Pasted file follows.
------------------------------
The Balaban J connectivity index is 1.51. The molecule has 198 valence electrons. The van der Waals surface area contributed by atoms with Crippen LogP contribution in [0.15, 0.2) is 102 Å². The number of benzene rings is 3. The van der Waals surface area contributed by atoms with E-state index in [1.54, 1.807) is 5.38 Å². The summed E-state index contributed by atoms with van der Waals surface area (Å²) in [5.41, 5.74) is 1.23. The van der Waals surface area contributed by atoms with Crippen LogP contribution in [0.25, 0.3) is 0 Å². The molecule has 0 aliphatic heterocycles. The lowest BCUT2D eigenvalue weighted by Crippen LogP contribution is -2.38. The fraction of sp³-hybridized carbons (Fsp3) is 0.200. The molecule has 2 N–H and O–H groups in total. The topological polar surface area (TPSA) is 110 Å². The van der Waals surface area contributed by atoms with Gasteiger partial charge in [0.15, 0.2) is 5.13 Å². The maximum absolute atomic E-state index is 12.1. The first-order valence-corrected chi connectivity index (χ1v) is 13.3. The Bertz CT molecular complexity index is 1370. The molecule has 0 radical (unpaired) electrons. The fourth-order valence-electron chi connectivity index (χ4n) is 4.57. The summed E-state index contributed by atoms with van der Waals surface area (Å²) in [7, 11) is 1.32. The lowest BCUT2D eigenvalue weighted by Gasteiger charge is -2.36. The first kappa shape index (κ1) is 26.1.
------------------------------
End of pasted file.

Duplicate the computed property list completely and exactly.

The Balaban J connectivity index is 1.51. The molecule has 198 valence electrons. The van der Waals surface area contributed by atoms with Crippen LogP contribution in [0.15, 0.2) is 102 Å². The number of benzene rings is 3. The van der Waals surface area contributed by atoms with E-state index in [1.54, 1.807) is 5.38 Å². The summed E-state index contributed by atoms with van der Waals surface area (Å²) in [5.41, 5.74) is 1.23. The van der Waals surface area contributed by atoms with Crippen LogP contribution in [0.25, 0.3) is 0 Å². The molecule has 0 aliphatic heterocycles. The lowest BCUT2D eigenvalue weighted by Crippen LogP contribution is -2.38. The fraction of sp³-hybridized carbons (Fsp3) is 0.200. The molecule has 2 N–H and O–H groups in total. The topological polar surface area (TPSA) is 110 Å². The van der Waals surface area contributed by atoms with Gasteiger partial charge in [0.15, 0.2) is 5.13 Å². The maximum absolute atomic E-state index is 12.1. The first-order valence-corrected chi connectivity index (χ1v) is 13.3. The Bertz CT molecular complexity index is 1370. The molecule has 0 radical (unpaired) electrons. The fourth-order valence-electron chi connectivity index (χ4n) is 4.57. The summed E-state index contributed by atoms with van der Waals surface area (Å²) in [7, 11) is 1.32. The lowest BCUT2D eigenvalue weighted by Gasteiger charge is -2.36. The first kappa shape index (κ1) is 26.1.